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IT’S YOUR BUSINESS: Anti-spam legislation is designed to protect you and your customers

By Joe Smith

By Joe Smith

Special to the Record

Over the past few months, I have been receiving emails that do not include the “unsubscribe” option. This contravenes Canada’s Anti-Spam Legislation (CASL). If your business is using emails as a tactic in your marketing strategy it is important that you understand the legislation. Failure to do so can have some serious consequences in the form of monetary penalties amounting to thousands of dollars.

Here are a few fast facts taken from the CASL website. In general, CASL prohibits companies from:

• sending commercial electronic messages without consent, including email, social media and text messages;

• altering the transmission data in an electronic message so the message is sent to a different destination without the receiver’s express consent;

• installing software on electronic devices without consent including in some cases updates and upgrades;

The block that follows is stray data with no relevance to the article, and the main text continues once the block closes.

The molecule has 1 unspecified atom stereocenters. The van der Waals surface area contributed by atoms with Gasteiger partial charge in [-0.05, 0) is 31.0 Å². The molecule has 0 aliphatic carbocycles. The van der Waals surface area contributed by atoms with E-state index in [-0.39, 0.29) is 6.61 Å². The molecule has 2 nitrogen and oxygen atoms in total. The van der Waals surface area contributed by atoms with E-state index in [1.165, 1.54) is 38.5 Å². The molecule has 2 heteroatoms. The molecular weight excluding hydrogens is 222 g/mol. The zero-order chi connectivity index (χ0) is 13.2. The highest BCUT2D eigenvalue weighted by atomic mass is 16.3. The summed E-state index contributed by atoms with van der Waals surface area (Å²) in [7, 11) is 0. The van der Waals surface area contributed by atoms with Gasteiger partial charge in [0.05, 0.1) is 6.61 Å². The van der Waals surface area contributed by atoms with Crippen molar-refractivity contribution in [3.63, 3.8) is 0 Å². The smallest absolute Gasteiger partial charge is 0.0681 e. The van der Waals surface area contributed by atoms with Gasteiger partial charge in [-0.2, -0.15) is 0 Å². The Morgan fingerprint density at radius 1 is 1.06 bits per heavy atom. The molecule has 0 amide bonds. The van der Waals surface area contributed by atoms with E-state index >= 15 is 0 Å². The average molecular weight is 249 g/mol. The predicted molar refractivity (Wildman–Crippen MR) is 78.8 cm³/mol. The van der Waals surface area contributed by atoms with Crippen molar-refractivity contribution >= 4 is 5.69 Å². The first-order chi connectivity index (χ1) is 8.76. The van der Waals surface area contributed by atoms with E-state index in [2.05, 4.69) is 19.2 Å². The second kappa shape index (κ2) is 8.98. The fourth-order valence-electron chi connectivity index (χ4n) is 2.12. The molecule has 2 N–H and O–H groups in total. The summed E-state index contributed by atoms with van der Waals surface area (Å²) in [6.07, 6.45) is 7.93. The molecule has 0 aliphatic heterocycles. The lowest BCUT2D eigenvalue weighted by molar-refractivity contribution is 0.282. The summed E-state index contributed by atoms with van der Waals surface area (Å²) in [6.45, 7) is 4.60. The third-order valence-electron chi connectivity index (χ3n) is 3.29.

• using false or misleading representations to promote products or services online;

• collecting personal information by accessing a computer system or electronic device illegally;

• harvesting addresses (collecting and/or using email or other electronic addresses without permission).

When it comes to consent, there are also strict rules that must be followed. There are two kinds of consent, express and implied.

Express consent means that someone has agreed to receive commercial electronic messages from you. Implied consent can be a little more complicated depending on the circumstances. One is when you have an existing business relationship with the person you are messaging.

You must also be aware that consent obligations under the CASL are not the only ones that must be respected. Some businesses will also have to adhere to any separate obligations under the Personal Information Protection and Electronic Documents Act.

Additionally, if you are collecting privacy information, you must make it abundantly clear what personal information is being collected, why and whether you are sharing that information with other parties. Furthermore, you must make available to individuals a clear and accessible choice for any collection, use or disclosure that is not necessary to the provision of your product or service.

The bottom line is that if you want to maintain your reputation and people’s confidence and trust … don’t get classified as a spammer.

Joe Smith is a communications consultant and an accomplished fine artist. He can be reached via email at